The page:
What is a New Construction Loan?

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  • Written By: Ken Black
  • Edited By: Andrew Jones
  • Last Modified Date: 03 February 2020
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A new construction loan is a financing option that applies specifically to the costs associated with a new building project. Construction loans are issued both for commercial and private projects, though some lenders may deal exclusively with one type. The terms of a construction loan, and the process for repayment, may be slightly different from traditional loans, and can be especially attractive to those who are planning on building.

For a private new construction loan, such as that used for new home construction, there may be an agreement that only the interest will be paid on the loan during the actual construction phase. This will help those who are still paying living expenses at a different location, thus making it slightly easier for them to get the project done. Once the construction is completed, the balance will then likely be transferred into a more traditional home loan, such as a standard mortgage. The new construction loan can be structured in such as way that the transition happens seamlessly, with only one set of closing costs.


Like any type of secured loan, the lender will want some guarantee of the value of the new construction. For a private loan, this means the lender will likely expect the builder to self-finance a portion of the costs, serving the same function that a down payment would serve in a traditional home purchase. The lender may offer better interest rates, depending on how much money the builder can put down on the project.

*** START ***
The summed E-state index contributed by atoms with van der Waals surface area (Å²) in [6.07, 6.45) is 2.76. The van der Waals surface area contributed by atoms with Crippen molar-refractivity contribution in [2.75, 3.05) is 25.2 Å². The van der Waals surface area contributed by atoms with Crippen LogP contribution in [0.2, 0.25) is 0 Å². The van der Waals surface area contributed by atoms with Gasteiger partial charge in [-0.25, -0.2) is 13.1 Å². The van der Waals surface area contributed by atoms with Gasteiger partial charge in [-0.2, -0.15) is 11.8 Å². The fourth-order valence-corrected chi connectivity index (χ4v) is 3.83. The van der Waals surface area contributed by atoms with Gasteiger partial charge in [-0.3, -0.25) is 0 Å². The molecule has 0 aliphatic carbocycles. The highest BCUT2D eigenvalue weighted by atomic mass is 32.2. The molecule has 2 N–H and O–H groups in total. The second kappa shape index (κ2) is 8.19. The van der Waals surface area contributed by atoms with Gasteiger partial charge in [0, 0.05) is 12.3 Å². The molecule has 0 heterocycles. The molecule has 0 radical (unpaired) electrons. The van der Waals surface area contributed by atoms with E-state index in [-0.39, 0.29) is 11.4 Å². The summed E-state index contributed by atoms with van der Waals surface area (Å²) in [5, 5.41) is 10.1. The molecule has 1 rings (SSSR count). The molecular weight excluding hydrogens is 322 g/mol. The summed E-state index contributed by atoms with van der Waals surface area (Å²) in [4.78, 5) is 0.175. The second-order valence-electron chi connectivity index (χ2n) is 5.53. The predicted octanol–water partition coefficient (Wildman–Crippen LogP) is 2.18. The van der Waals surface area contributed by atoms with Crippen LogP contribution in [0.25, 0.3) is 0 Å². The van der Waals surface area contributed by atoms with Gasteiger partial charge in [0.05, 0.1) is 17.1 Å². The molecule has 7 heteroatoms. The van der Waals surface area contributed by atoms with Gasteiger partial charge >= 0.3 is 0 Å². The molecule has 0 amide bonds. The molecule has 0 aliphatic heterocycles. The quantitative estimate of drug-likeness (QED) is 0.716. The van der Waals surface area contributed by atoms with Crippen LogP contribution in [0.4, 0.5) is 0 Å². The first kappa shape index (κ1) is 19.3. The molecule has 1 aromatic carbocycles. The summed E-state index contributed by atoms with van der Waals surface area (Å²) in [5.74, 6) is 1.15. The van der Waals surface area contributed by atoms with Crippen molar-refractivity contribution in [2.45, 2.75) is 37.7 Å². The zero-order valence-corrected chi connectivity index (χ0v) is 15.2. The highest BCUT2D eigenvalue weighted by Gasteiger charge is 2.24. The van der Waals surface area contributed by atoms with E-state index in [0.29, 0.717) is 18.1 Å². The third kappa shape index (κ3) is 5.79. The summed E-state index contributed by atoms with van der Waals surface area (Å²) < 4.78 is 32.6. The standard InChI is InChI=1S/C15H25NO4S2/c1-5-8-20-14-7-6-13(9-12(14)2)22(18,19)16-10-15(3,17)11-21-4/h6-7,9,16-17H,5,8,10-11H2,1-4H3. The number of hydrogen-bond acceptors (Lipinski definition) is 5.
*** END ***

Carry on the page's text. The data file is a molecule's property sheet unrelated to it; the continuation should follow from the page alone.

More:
A commercial new construction loan will often involve a couple of different tests to determine how safe of an investment the project is for the lender. These tests relate to profitability. There are formulas a lender uses to determine the best investments. Most of these involve a certain projected profit margin. While the formulas can be helpful, there are no guarantees that profit will be realized. That is the reason why most lenders will only agree to fund 80 percent to 90 percent of the project. The equity is used as collateral. If the project fails to reach its full money-making potential, the lender is the first to get repaid.

In addition to monetary terms of a new construction loan, lenders may impose other requirements as well. These include working through a general contractor that is bonded and licensed. This protects the lender and owner in the event the workmanship is not up to quality standards. Without this guarantee, the lender could open itself up to more risk than it could likely afford.



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